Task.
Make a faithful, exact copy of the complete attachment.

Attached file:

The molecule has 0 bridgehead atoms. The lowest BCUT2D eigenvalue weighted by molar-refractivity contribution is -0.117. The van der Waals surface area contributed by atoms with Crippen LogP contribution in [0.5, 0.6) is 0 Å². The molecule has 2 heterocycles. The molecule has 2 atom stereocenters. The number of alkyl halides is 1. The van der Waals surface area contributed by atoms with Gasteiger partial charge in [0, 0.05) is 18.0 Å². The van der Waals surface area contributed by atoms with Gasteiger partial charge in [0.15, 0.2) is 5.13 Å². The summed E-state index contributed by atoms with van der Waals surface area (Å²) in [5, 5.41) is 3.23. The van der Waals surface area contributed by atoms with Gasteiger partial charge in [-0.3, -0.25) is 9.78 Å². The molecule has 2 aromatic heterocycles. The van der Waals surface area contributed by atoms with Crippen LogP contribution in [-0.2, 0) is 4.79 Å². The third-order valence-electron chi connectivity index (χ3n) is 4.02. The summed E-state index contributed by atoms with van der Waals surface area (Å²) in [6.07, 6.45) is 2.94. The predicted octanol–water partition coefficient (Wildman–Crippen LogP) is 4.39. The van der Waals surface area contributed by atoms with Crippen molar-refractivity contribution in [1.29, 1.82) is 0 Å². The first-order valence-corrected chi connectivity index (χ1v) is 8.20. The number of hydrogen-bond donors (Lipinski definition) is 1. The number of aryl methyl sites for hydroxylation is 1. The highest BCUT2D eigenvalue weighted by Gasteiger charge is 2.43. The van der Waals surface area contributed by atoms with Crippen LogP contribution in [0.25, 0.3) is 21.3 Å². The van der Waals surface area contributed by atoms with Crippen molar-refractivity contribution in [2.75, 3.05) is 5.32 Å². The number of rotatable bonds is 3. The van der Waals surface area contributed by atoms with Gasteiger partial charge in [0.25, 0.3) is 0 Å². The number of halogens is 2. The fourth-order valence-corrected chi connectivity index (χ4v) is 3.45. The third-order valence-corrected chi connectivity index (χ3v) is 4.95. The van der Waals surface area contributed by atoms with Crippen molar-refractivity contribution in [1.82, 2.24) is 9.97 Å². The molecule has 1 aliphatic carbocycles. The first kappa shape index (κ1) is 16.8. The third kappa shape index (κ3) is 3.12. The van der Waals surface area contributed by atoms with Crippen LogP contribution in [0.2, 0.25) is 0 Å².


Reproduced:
The molecule has 0 bridgehead atoms. The lowest BCUT2D eigenvalue weighted by molar-refractivity contribution is -0.117. The van der Waals surface area contributed by atoms with Crippen LogP contribution in [0.5, 0.6) is 0 Å². The molecule has 2 heterocycles. The molecule has 2 atom stereocenters. The number of alkyl halides is 1. The van der Waals surface area contributed by atoms with Gasteiger partial charge in [0, 0.05) is 18.0 Å². The van der Waals surface area contributed by atoms with Gasteiger partial charge in [0.15, 0.2) is 5.13 Å². The summed E-state index contributed by atoms with van der Waals surface area (Å²) in [5, 5.41) is 3.23. The van der Waals surface area contributed by atoms with Gasteiger partial charge in [-0.3, -0.25) is 9.78 Å². The molecule has 2 aromatic heterocycles. The van der Waals surface area contributed by atoms with Crippen LogP contribution in [-0.2, 0) is 4.79 Å². The third-order valence-electron chi connectivity index (χ3n) is 4.02. The summed E-state index contributed by atoms with van der Waals surface area (Å²) in [6.07, 6.45) is 2.94. The predicted octanol–water partition coefficient (Wildman–Crippen LogP) is 4.39. The van der Waals surface area contributed by atoms with Crippen molar-refractivity contribution in [1.29, 1.82) is 0 Å². The first-order valence-corrected chi connectivity index (χ1v) is 8.20. The number of hydrogen-bond donors (Lipinski definition) is 1. The number of aryl methyl sites for hydroxylation is 1. The highest BCUT2D eigenvalue weighted by Gasteiger charge is 2.43. The van der Waals surface area contributed by atoms with Crippen LogP contribution in [0.25, 0.3) is 21.3 Å². The van der Waals surface area contributed by atoms with Crippen molar-refractivity contribution in [2.75, 3.05) is 5.32 Å². The number of rotatable bonds is 3. The van der Waals surface area contributed by atoms with Gasteiger partial charge in [0.25, 0.3) is 0 Å². The number of halogens is 2. The fourth-order valence-corrected chi connectivity index (χ4v) is 3.45. The third-order valence-corrected chi connectivity index (χ3v) is 4.95. The van der Waals surface area contributed by atoms with Crippen molar-refractivity contribution in [1.82, 2.24) is 9.97 Å². The molecule has 1 aliphatic carbocycles. The first kappa shape index (κ1) is 16.8. The third kappa shape index (κ3) is 3.12. The van der Waals surface area contributed by atoms with Crippen LogP contribution in [0.2, 0.25) is 0 Å².